Jaguars MythBusting: QB Pressure Helps the Secondary

It has been said time and again that the 2009 pass rush was terrible so I'll spare you an intro that rehashes those times. Gene Smith and the rest of the Jaguars front office have done everything they can this offseason to improve the pass rush to a point at which it can be effective and, in an ideal situation, elite in the not-so-distant future. What they surprisingly have not chosen to address is another position of concern for the Jaguars, safety.

Reggie Nelson is far from a fan favorite among Jaguar fans. Although statistically and according to ProFootballFocus's safety ratings, Nelson wasn't the worst of the NFL's starting safeties, it was his susceptibility to bonehead plays that has Jags fans calling for his head. It appears, though, that Nelson will have another year in teal with most, if not all, of the same safety group from 2009. The hope for many is that a revamped defensive line that puts pressure on opposing quarterbacks will assist the secondary and allow for improved play. How much of an impact can we expect a revamped defensive line to have?

My first goal in figuring this out was to find out how each team's safeties performed in 2009. To do this I used ProFootballFocus's ratings for each safety on each team. There is some subjectivity to these ratings; however, they do give a good general guideline as to how each player performs. I then used a formula to determine the average play of the safeties from each team, weighted so that players with more snaps count more towards the average. For example, if a starting safety saw 1,000 snaps that finished with a rating of +10.0 and a backup that saw 200 snaps and finished with a rating of -10.0 the average wouldn't be 0. The average would come to +6.67.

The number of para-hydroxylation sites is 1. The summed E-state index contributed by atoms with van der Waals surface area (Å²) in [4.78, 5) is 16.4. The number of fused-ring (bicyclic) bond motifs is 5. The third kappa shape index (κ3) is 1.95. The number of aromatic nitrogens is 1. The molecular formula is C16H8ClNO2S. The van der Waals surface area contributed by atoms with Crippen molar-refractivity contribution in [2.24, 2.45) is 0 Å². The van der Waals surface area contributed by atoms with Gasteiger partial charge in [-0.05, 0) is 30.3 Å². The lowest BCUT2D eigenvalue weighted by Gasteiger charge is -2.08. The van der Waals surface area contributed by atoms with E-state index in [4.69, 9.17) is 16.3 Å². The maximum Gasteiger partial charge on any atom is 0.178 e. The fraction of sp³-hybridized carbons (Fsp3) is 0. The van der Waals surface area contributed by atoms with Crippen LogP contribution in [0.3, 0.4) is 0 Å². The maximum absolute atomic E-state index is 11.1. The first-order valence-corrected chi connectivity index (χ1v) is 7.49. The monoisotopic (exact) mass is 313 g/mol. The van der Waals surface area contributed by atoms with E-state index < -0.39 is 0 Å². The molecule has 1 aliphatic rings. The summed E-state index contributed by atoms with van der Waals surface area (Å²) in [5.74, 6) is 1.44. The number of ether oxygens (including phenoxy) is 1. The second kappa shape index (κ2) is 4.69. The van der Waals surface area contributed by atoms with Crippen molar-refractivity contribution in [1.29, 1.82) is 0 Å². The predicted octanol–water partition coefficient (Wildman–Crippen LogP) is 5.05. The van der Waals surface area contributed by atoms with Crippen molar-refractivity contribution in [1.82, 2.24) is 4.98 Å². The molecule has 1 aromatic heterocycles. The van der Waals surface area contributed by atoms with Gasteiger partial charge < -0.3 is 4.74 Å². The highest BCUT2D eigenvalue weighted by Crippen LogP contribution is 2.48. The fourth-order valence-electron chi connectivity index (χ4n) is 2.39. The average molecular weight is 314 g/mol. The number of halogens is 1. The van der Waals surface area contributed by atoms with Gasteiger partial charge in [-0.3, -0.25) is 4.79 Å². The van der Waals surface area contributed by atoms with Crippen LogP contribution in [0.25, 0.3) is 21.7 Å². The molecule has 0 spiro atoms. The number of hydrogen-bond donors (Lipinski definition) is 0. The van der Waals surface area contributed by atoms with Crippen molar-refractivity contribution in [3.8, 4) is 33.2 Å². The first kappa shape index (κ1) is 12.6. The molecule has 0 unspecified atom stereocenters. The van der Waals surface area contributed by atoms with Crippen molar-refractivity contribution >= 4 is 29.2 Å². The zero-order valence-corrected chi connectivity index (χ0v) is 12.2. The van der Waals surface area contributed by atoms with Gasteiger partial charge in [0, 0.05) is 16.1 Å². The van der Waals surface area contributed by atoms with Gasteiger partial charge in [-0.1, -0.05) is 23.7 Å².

With those numbers for each team, I then plotted them on a graph versus the amount of sacks each team had. With that scatter plot I added a trendline to get an idea as to how much better the safety play became as sacks increased. Here is the chart with the Jaguars unfortunately on the far left due to their league low in sacks:

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The formula at the top gives the slope of the trendline and provides the key to figuring out how much sacks help on average. For those who haven't taken algebra any time lately and need a refresher, the formula tells us that for every sack a team records, the average level of play of their safeties goes up by 0.269 points on PFF's rating scale

Verdict: This system is far from perfect. Just look at the Giants way down at the bottom who finished with a grade of -13.3 for their average safety despite finishing with more than double the sacks of the Jaguars. However, on average it does appear that there is a correlation between the performance of safeties and QB pressure so the myth holds true. 

Food for thought: If the Jaguars were to improve their pass rush enough to earn the league average in sacks, the formula tells us that the average performance of the safeties would be -1.41, far from satisfactory, but still close to the league average.

Update: 

JLydon37's comment got me wondering too so I added a chart that was weighed for pressures instead of sacks. The slope is much less, but that's also because the amount of pressures are a lot more and stretch the x-axis.

A little unrelated, but some of the numbers were really weird when you compare to the team's sacks. The Chiefs rank 31st in sacks at 22, but rank 14th in pressures at 136. The Dolphins tied for 3rd in sacks at 44, but rank 20th in pressures at 126. 

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